That's my thoughts. Good, bad or indifferent
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Jill

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For my money, it would depend a lot on how "typy" the foal / horse to sell is. Correct is a must, but if the horse is show type, that's what would get a reasonable price from me -- I'd expect to pay $3,000 and up for a horse I thought was show quality and could produce show quality offspring (from whatever breeder -- show or not). But "just" correct wouldn't get my money. The horse needs to be typy and showy as well as correct. (For the record, though, I'm not looking to buy right now... For now, I'm happy and looking forward to next year's shows and foals.)
 
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palsminihorses

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Hi Susan,

As you know, I live in the midwest. I have just recently sold two geldings for $300 and $600. We also sold a mare as a "pet" because she could not be bred.......for $500. Two were sold locally, and one went to AR. These were all double registered and nothing wrong with them. I also know that these horses have great homes! Bred mares are priced from $1,200 up. With today's feed prices and fuel prices, I have lowered prices.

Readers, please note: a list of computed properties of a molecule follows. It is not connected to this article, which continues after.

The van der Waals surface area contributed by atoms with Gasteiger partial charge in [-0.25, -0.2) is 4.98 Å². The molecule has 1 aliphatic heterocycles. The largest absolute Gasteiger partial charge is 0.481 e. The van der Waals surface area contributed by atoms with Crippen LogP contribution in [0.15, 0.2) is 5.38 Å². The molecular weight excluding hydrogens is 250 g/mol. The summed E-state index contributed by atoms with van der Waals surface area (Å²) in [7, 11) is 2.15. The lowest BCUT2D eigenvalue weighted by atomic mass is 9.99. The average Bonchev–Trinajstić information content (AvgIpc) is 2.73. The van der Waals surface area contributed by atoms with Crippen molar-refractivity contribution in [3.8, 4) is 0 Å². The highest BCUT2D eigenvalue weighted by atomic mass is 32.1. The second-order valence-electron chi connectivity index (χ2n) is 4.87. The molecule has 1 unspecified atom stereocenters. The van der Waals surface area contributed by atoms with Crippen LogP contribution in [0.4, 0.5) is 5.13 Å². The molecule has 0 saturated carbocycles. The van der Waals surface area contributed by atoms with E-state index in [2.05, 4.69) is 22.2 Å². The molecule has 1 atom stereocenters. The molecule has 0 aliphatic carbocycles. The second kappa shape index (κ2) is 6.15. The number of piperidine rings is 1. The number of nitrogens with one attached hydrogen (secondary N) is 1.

Pam C.
 

maestoso

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Who are you trying to market your foals. I am a bit confused by your question I guess. Do you mean that you have foals to sell that are nice and correct enough but not really show quality? Or do you mean that your foals ARE show quality, you just don't show....? To me, there is a difference. If wasn't looking for show horse, my only criteria would be a sound horse that I liked. I wouldn't worry if maybe the tail set was a little low or the neck set was low or if it was a little bit cow hocked. And if that is what I was looking for I know that I can get that around here for less than $800, so I wouldn't even consider paying more than that.

If I was looking for a horse that was quality enough to show at unrated local shows, but maybe not quite nice enough for rated shows, I might pay up to $1000 but I still think if I looked hard enough i could get one for less than $800.